The volume of waste management legislation currently on the statute books means that it is impossible to cover every aspect here. Instead, we have concentrated on the main provisions that apply to universities and colleges and the main pieces of legislation applicable to the waste streams likely to arise. By reading this section, you should be able to identify the key pieces of environmental legislation with which your institution must comply and have a working understanding of the action which you need to take. More detail can be found by following the links.
It is not the intention of this section to provide definitive advice on compliance with waste management legislation, but simply to provide guidance to the main legislative provisions. If in doubt about the actions you should take to comply with specific aspects of waste management legislation, you should contact the Environment Agency in England and Wales or the Scottish Environment Protection Agency (SEPA) in Scotland or seek advice from your legal advisor.
Unlike other areas of environmental law, the development of legislative controls over the management and disposal of solid waste in the UK are comparatively recent. Previously, waste was considered simply as an unwanted substance of no value, which only resulted in aesthetic environmental impact. A number of high profile incidents, resulting in environmental damage, changed attitudes towards waste and heralded the introduction of legislation controlling its disposal.
Recent years have seen a broadening of the scope of waste legislation to cover a wider range of waste management operations. Waste management in the UK is controlled by legislation that is driven by, and transposes, European Directives and Regulations. Legislation now places responsibilities on all parties involved in the waste management chain, from the producer of the waste, to the person responsible for its final disposal.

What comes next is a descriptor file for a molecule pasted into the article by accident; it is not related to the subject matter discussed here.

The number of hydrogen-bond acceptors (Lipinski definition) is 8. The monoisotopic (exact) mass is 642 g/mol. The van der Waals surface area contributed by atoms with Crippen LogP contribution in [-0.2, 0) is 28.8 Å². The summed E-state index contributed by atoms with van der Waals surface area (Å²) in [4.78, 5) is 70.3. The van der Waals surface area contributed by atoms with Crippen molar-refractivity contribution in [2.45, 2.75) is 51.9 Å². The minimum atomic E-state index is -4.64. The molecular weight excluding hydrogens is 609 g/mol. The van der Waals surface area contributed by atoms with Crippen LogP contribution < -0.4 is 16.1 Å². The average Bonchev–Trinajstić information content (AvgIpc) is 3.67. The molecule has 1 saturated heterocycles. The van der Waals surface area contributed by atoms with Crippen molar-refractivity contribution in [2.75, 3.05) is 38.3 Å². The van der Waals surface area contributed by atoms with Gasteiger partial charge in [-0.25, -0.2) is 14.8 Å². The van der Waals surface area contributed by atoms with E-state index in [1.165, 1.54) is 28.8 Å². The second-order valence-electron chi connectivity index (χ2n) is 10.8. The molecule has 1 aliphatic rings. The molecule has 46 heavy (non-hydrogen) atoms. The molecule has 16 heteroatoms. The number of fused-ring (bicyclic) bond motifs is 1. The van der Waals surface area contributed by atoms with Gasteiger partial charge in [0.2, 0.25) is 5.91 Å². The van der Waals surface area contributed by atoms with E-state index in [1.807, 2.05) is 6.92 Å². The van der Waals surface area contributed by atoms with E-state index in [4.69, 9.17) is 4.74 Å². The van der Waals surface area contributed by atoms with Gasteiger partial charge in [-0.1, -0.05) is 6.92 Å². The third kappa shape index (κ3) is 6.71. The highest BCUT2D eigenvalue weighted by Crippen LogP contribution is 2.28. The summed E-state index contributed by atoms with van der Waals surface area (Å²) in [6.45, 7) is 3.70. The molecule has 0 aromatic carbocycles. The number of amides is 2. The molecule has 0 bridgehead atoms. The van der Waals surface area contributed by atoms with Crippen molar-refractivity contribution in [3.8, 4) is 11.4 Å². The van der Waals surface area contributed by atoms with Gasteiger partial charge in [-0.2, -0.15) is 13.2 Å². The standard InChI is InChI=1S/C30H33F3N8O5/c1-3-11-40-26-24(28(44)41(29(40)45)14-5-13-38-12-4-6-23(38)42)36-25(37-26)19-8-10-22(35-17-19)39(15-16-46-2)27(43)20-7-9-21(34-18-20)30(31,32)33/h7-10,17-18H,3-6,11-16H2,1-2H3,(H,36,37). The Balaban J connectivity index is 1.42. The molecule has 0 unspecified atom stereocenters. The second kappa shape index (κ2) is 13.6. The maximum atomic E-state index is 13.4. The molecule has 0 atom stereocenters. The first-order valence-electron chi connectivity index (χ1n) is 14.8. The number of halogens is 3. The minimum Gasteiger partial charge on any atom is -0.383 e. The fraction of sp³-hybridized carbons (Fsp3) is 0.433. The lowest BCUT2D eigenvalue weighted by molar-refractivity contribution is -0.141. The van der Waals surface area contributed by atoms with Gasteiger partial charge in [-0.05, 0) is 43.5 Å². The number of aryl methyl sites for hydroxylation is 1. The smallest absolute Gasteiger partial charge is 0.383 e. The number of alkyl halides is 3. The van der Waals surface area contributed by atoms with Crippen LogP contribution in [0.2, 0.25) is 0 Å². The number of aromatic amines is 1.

Society’s perception of waste has also changed. It is no longer viewed as an unwanted substance, but rather as an unused resource. Waste minimisation, reuse and recycling now have a high profile and a recognised role to play in waste management, which is increasingly backed with mandatory provisions.
There is now a wide range of waste management legislation with which organisations must comply. Universities and colleges are no exceptions. Indeed, this is one of the few areas in which legislation can provide a major driving force for environmental improvement in the FHE sector.
Waste management in the UK is controlled by legislation that is driven by and transposes European Directives and Regulations. The UK national controls on waste originated from the Control of Pollution Act 1974 and were strengthened by the introduction of the Environmental Protection Act 1990. Early legislation focused on the disposal of waste, but since the introduction of the EC Framework Directive on waste, control has been widened to include the storage, treatment, recycling and transport of waste. The current legislation controls all sections of the waste management industry including storage, registration, licensing, monitoring and record keeping. It also imposes controls on specific waste streams such as hazardous waste and clinical waste.
Waste Watch has produced a useful information sheet that describes the main areas of European and National legislation affecting waste management. This can be accessed at www.wasteonline.org.uk/resources/InformationSheets/Legislation.htm.
The range and complexity of waste legislation that impacts upon the HFE sector is considerable and there is every indication that the recent rate of change will be maintained in the foreseeable future.